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These are the Transum resources related to the statement: "Pupils should be taught to relate the language of ratios and the associated calculations to the arithmetic of fractions and to linear functions"

Here are some specific activities, investigations or visual aids we have picked out. Click anywhere in the grey area to access the resource.

Here are some exam-style questions on this statement:

- "
*At a concert, the number of men, women and children can be expressed with the following ratio:*" ... more - "
*Toystore sell model sheep in four different colours. In their newest warehouse there are currently 1760 sheep in stock. Three eighths of the sheep are yellow, 15% of the sheep are blue and the ratio of green to red sheep is 5:6.*" ... more - "
*At a summer camp the campers can choose one of three programmes: camp craft, water sports or hiking.*" ... more

Click on a topic below for suggested lesson starters, resources and activities from Transum.

- Fractions A fraction is a part of a number. Fractions are either vulgar or decimal. Vulgar fractions can be proper, improper or mixed. Equivalent fractions have the same value. Pupils, at all stages of their learning, should practise using fractions. From dealing with halves, the most basic fraction, to manipulating algebraic fractions containing surds, this topic is always relevant. Proficiency also depends on reasonable numeracy skills particularly the multiplication tables and finding the lowest common multiple of two numbers. Pupils also need to be able to convert vulgar fractions to decimals and percentages and vice versa. Be wary of teaching the 'rules' for manipulation fractions by rote. Pupils need to understand the reason why and the time-honoured key to understanding starts with the imaginary pizza and the much-used fraction wall.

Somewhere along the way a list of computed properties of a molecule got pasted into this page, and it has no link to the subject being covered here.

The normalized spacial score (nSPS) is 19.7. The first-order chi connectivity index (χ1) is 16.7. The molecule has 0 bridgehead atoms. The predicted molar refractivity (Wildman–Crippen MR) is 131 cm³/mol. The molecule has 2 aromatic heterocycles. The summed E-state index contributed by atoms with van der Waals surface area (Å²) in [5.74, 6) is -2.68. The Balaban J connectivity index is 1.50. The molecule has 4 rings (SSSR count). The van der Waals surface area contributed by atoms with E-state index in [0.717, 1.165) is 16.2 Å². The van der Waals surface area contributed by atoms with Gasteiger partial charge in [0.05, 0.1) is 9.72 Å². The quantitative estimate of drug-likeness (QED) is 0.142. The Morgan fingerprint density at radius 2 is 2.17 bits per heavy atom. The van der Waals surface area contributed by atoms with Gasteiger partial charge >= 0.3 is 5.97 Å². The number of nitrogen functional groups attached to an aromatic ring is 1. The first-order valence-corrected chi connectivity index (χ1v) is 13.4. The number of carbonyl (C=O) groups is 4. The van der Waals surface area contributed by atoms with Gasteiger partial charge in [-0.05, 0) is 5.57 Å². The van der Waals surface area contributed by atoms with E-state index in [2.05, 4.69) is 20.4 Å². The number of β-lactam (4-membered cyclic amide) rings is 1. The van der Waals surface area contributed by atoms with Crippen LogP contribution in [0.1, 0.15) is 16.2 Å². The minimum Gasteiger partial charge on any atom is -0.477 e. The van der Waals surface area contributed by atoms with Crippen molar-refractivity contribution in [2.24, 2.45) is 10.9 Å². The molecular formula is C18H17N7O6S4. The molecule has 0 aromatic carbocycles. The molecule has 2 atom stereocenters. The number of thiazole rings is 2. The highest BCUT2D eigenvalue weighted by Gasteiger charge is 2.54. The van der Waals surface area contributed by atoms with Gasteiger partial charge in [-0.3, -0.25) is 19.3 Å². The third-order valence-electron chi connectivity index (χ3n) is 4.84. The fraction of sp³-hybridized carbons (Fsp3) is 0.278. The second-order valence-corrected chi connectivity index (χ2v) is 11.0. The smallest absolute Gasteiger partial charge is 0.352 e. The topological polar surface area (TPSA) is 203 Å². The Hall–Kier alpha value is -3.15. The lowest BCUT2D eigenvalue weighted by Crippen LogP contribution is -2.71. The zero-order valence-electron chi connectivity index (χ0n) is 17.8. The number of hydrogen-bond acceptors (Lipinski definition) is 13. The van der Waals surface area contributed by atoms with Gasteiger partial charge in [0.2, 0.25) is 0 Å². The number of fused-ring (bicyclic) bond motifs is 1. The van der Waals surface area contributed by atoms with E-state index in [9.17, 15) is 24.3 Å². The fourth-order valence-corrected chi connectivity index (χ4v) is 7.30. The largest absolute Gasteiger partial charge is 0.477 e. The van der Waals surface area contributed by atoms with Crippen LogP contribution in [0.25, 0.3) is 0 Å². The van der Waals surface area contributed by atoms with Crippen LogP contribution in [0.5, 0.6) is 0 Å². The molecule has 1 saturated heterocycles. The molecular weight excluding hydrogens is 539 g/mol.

- Ratio A ratio is a relationship between two numbers of the same kind. In layman's terms a ratio represents, simply, for every amount of one thing, how much there is of another thing. This topic presents a number if different ways pupils can represent ratios and apply their meaning to problem solving situations.